Usually I am stuck doing this sort of stuff by myself and I don't trust my kids (4 and 7) yet to help me with this. Any tricks to doing this or is this really a 2-man job?
From my personnal experience, it's a 2 man job if you want to do it right. I did not trust any one men bleeder kit on the market. But other can say otherwise.
The only trick I've seen that may work is to use speed bleeder, which have a valve that automatically lock that prevent any air to get into your system. I did not try it myself. It's looks like this:
Power bleeders work great. I use Motive's.
You can get a variety of caps to fit most master cylinders. Attach and pump up to pressure. Then crawl under your car and let loose on the bleeder. You can see the air bubbles as it comes out, you can also usually tell the difference in color between the old fluid and the new fluid.
The instructions will say to put brake fluid in the tank of the bleeder. Personally, I do not. But I am careful to check my master cylinder reservoir often so that it does not go empty. This keeps my power bleeder tank in new condition.
Vacuum bleeders, like the MityVac, do not work nearly as well in my opinion. I also do not like the speed bleeders, as I have read of many people having problems with them failing over time.
Bottom line, the first time I used the Motive Power Bleeder I knew I had found what it took to reliably and confidently do a brake bleed by myself.
I found this in a very old (1960's) MB Service Manual
- Attach a brake fluid resistant hose that is long enough to touch the ground to the bleeder nipple.
- Put the other end of the hose in a clear bottle filled 1/4 of the way with fresh brake fluid (the hose should be under the level of fluid).
- Now loosen the brake bleeder.
- As you pump the brakes, you should see bubbles and old fluid pushed into the bottle.
- When the bubbles stop (and when the fluid starts coming out clean) close the bleeder, remove the hose, and go to the next brake bleeder.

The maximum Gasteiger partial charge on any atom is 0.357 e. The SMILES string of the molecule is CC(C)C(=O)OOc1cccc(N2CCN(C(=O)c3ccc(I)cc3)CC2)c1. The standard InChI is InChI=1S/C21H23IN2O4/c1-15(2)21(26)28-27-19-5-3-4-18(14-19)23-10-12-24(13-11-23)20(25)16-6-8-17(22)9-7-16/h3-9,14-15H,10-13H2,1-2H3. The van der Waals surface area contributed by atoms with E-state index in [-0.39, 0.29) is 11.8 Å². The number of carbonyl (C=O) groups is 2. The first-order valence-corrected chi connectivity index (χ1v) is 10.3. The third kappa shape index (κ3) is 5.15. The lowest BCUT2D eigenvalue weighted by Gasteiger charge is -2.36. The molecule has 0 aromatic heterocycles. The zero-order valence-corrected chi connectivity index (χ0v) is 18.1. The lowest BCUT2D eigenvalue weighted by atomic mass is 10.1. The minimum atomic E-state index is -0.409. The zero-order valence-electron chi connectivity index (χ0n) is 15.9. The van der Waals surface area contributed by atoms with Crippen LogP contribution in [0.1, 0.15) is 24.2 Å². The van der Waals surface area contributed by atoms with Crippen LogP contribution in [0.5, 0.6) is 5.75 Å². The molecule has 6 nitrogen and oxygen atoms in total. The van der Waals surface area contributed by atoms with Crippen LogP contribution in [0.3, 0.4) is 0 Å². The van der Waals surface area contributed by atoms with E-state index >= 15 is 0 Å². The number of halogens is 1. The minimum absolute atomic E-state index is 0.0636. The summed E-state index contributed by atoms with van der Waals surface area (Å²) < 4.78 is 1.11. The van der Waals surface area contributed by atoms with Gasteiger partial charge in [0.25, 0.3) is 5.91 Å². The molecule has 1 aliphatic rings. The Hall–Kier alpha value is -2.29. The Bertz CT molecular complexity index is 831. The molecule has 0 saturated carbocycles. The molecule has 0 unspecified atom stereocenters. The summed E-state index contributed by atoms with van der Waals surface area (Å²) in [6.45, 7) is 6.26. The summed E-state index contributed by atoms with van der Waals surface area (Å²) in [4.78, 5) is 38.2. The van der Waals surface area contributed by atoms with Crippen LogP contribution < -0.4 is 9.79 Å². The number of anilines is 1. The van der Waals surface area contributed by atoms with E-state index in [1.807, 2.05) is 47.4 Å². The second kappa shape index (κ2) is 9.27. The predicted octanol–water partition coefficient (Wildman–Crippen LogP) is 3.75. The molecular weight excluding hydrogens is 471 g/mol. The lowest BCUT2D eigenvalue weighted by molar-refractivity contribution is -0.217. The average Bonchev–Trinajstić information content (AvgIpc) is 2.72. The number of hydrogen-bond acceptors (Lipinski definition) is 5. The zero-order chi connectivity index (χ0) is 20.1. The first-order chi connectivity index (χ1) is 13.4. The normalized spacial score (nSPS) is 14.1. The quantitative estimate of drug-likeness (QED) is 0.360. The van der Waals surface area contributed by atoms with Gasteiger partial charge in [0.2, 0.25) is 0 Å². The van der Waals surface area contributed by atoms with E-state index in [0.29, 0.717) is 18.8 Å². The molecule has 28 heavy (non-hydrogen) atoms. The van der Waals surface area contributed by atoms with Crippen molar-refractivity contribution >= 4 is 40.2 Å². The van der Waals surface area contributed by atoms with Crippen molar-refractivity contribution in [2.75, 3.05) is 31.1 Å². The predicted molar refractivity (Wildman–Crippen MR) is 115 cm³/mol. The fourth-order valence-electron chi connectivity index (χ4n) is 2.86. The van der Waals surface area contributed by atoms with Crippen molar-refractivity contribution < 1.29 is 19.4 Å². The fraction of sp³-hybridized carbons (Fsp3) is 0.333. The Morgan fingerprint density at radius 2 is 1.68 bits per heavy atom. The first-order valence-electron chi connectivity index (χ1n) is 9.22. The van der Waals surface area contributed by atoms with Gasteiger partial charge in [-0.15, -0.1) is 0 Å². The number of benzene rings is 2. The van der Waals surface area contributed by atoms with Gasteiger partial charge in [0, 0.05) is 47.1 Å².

This works in part because once the air has been pushed out and the pedal is released, only fluid is sucked back in. The down side is that it is a bit trickier to truly replace all of the fluid as there is a small chance some of the old fluid mixed with new will get back in. The ratio of the mix depends on how often you empty and refill the bottle. (Make sure the bleeder is closed when you do that.)
I found this in a very old (1960's) MB Service Manual:
(it is also in every auto store chilton's guide)
" a bit trickier to truly replace all of the fluid as there is a small chance some of the old fluid mixed with new will get back in"
a small amount of old fluid won't do harm
the method does not work if you'd drained the whole system. you have to close the bleeder value when brake foot is to floor to "pump fluid toward the brakes". (if left open, it will merely suck air back in, and your system is still full of air)
for this reason you need two people OR suction at bleeder screw OR on the master cylinder
(ps, for brake bleed: older mechanics say sucking at the MC is superior and allot easier than all that per wheel fooling around: but the tool for it is harder and harder to find due to non-standard china plastic custom brake fluid resevoirs. obviously this doesn't do a brake FLUSH (to get new fluid in the caliper area - the only way is the bleeder valve - due to cost efficient but inconvenient design))